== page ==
"If only our pride were spared, sweet Io, defeat were not so hard."
The girl lifted her face to him with some questioning in her eyes.
"Knowest thou aught of this game, in truth?" she asked.
He smiled and evaded. "I have not been fairly taught."
Ta-meri gathered up the stakes and Nechutes, collecting the dice, went to find her a seat. But while he was gone, she wandered over to Kenkenes and leaned on the back of his chair.
"Let me give thee a truth that seemeth to deny itself in the expression," Io said, turning so that she faced the young artist.
"Say on," he replied, bending over her.
"The more indifferent the teacher in this game of love, the sooner you learn," said Io. Kenkenes took the tiny hand extended toward him in emphasis and kissed it.
"Sorry truth!" he said tenderly. As he leaned back in his chair he became conscious of Ta-meri's presence and turned his head toward her. Her face was so near to him that he felt the glow from her warm cheek. His gaze met hers and, for a moment, dwelt.
All the attraction of her gorgeous habiliments, her warm assurance and her inceptive tenderness detached themselves from the general fusion and became distinct. Her beauty, her fervor, her audacity, were not unusually pronounced on this occasion, but the spell for Kenkenes was broken and the inner working's were open to him. Different indeed was the picture that rose before his mind -- a picture of a fair face, wondrously and spiritually beautiful; of the quick blush and sweet dignity and unapproachable womanhood. His eyes fell and for a moment his lids were unsteady, but the color surged back into his cheeks and his lips tightened.
He took Io's hands, which were clasped across his knee, and rising, gave the chair to Ta-meri. He found a taboret for himself, and as he put it down at her feet, he saw Nechutes fling himself into a chair and scowl blackly at the nomarch's daughter. Kenkenes sighed and interested himself in the babble that went on about him.
The first word he distinguished was the name of Har-hat, pronounced in clear tones. Menes, who sat next to Kenkenes, put out his foot and trod on the speaker's toes. The man was Siptah.
"Choke before thou utterest that name again," the captain said in a whisper, "else thou wilt have Rameses abusing Har-hat before his daughter."
"What matters it to me, his temper or her hurt?" Siptah snarled.
"Churl!" responded Menes, amiably.
"What is amiss between the heir and the fan-bearer?" Kenkenes asked.
"Everything! Rameses fairly suffocates in the presence of the new adviser. The Pharaoh is sadly torn between the twain. He worships Rameses and, body of Osiris! how he loves Har-hat! But sometime the council chamber with the trio therein will fall -- the walls outward, the roof, up -- mark me!"
Again, clear and with offensive emphasis, Siptah's voice was heard disputing, in the general babble.
"Magnify the cowardice of the Rebu if you will, but it was Har-hat who made them afraid," he was saying.
The slow eyes of Rameses turned in the direction of the tacit challenge. Menes' black brows knitted at Siptah, but Kenkenes came to the rescue. A lyre, the inevitable instrument of ancient revels, was near him and he caught it up, sweeping his fingers strongly across the strings.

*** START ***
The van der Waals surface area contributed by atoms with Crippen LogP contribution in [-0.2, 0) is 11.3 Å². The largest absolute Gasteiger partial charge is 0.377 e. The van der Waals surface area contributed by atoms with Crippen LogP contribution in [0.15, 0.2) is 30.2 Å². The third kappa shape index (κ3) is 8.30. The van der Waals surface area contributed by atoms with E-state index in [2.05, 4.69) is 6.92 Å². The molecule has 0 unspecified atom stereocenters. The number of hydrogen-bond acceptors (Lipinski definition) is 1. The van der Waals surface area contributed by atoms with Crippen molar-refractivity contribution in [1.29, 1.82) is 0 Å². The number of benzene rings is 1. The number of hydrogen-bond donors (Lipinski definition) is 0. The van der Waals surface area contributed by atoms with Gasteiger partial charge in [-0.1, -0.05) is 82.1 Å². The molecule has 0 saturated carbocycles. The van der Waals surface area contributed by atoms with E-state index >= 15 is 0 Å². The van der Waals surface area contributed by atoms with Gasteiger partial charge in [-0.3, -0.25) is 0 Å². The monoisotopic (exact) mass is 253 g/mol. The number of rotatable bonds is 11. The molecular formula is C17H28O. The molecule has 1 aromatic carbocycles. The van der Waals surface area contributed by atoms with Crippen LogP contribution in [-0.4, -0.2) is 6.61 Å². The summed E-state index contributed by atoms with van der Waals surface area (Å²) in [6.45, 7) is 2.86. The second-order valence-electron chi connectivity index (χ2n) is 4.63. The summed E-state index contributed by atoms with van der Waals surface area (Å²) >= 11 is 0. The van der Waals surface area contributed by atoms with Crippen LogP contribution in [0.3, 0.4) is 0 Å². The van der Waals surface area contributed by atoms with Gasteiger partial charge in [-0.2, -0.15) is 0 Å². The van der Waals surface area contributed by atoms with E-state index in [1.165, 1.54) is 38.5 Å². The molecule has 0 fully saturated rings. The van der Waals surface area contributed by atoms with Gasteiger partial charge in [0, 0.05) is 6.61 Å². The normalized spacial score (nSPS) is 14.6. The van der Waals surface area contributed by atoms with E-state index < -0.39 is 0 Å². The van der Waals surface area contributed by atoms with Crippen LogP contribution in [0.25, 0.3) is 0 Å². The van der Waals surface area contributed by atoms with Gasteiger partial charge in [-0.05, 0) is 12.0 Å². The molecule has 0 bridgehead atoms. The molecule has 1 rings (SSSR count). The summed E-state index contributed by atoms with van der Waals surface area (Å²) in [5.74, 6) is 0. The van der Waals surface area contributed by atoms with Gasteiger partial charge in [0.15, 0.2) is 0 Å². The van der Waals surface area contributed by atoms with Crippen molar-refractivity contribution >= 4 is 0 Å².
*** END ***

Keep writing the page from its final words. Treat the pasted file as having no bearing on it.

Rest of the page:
A momentary silence fell, broken at once by the applause of the peace-loving, who cried, "Sing for us, Kenkenes!"
He shook his head, smiling. "I did but test the harmony of the strings; harmony is grateful to mine ear."
Menes' lips twitched. "If harmony is here," he said with meaning, "you will find it in the instrument."
Again, a voice from the general conversation broke in -- this time from Rameses.
"Kenkenes hath outlasted an army of other singers. I knew him as such when mine uncles yet lived and my father was many moves from the throne. It was while we dwelt unroyally here in Memphis. They made thee sing in the temple, Kenkenes. Dost thou remember?"
"Aye," Ta-user took it up. "They made thee sing in the temple and it went sore against thee, Kenkenes. Most of the upper classes in the college here were hoarse or treble by turns, and the priests required thee by force from thy tutors because thou couldst sing. Thou wast a stubborn lad, as pretty as a mimosa and as surly as a caged lion. I can see thee now chanting, with a voice like a lark, and frowning like a very demon from Amenti!"
The princess laughed musically at her own narration and received the applause of the others with a serene countenance. She had repaid Kenkenes for his implied championship of her cause earlier in the evening.
"Art still as reluctant, Kenkenes?" the Lady Senci called to him.
Kenkenes looked at the lyre and did not answer at once. There was no song in his heart and a moody silence seemed more like to possess his lips. His audience, too, was not in the temper for song. He took in the expression of the guests with a single comprehensive glance. Siptah's hands were clenched and his face was blackened with a frown. Ta-user's silken brows were lifted, and even the pallid countenance of the prince was set and his eyes were fixed on nothing. Seti was entangled by the princess' witchery and he saw no one else. Io, blanched and miserable, forgotten by Seti, forgot all others. In his heart Kenkenes knew that Nechutes was unhappy and Hotep and Masanath; and even if there were those in the banquet-room who had no overweening sorrow, the evident discontent of the troubled oppressed them.